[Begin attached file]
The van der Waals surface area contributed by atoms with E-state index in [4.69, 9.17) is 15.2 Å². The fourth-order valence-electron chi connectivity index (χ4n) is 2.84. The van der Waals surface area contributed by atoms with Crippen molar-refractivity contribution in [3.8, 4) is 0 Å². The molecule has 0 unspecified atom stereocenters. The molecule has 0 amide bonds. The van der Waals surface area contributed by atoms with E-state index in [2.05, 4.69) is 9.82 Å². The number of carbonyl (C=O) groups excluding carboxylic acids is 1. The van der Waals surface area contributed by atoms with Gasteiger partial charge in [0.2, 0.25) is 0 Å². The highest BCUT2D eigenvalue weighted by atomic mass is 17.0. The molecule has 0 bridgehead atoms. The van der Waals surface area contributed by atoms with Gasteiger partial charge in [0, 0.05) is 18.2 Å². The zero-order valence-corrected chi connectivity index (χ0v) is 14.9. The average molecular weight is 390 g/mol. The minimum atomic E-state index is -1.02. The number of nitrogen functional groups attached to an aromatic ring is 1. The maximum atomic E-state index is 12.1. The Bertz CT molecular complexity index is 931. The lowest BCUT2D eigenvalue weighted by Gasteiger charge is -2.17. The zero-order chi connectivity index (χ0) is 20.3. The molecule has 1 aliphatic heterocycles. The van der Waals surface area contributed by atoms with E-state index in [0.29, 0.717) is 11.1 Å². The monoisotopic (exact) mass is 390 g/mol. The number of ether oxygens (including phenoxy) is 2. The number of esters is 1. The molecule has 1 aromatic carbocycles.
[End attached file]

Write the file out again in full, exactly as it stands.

The van der Waals surface area contributed by atoms with E-state index in [4.69, 9.17) is 15.2 Å². The fourth-order valence-electron chi connectivity index (χ4n) is 2.84. The van der Waals surface area contributed by atoms with Crippen molar-refractivity contribution in [3.8, 4) is 0 Å². The molecule has 0 unspecified atom stereocenters. The molecule has 0 amide bonds. The van der Waals surface area contributed by atoms with E-state index in [2.05, 4.69) is 9.82 Å². The number of carbonyl (C=O) groups excluding carboxylic acids is 1. The van der Waals surface area contributed by atoms with Gasteiger partial charge in [0.2, 0.25) is 0 Å². The highest BCUT2D eigenvalue weighted by atomic mass is 17.0. The molecule has 0 bridgehead atoms. The van der Waals surface area contributed by atoms with Gasteiger partial charge in [0, 0.05) is 18.2 Å². The zero-order valence-corrected chi connectivity index (χ0v) is 14.9. The average molecular weight is 390 g/mol. The minimum atomic E-state index is -1.02. The number of nitrogen functional groups attached to an aromatic ring is 1. The maximum atomic E-state index is 12.1. The Bertz CT molecular complexity index is 931. The lowest BCUT2D eigenvalue weighted by Gasteiger charge is -2.17. The zero-order chi connectivity index (χ0) is 20.3. The molecule has 1 aliphatic heterocycles. The van der Waals surface area contributed by atoms with E-state index in [0.29, 0.717) is 11.1 Å². The monoisotopic (exact) mass is 390 g/mol. The number of ether oxygens (including phenoxy) is 2. The number of esters is 1. The molecule has 1 aromatic carbocycles.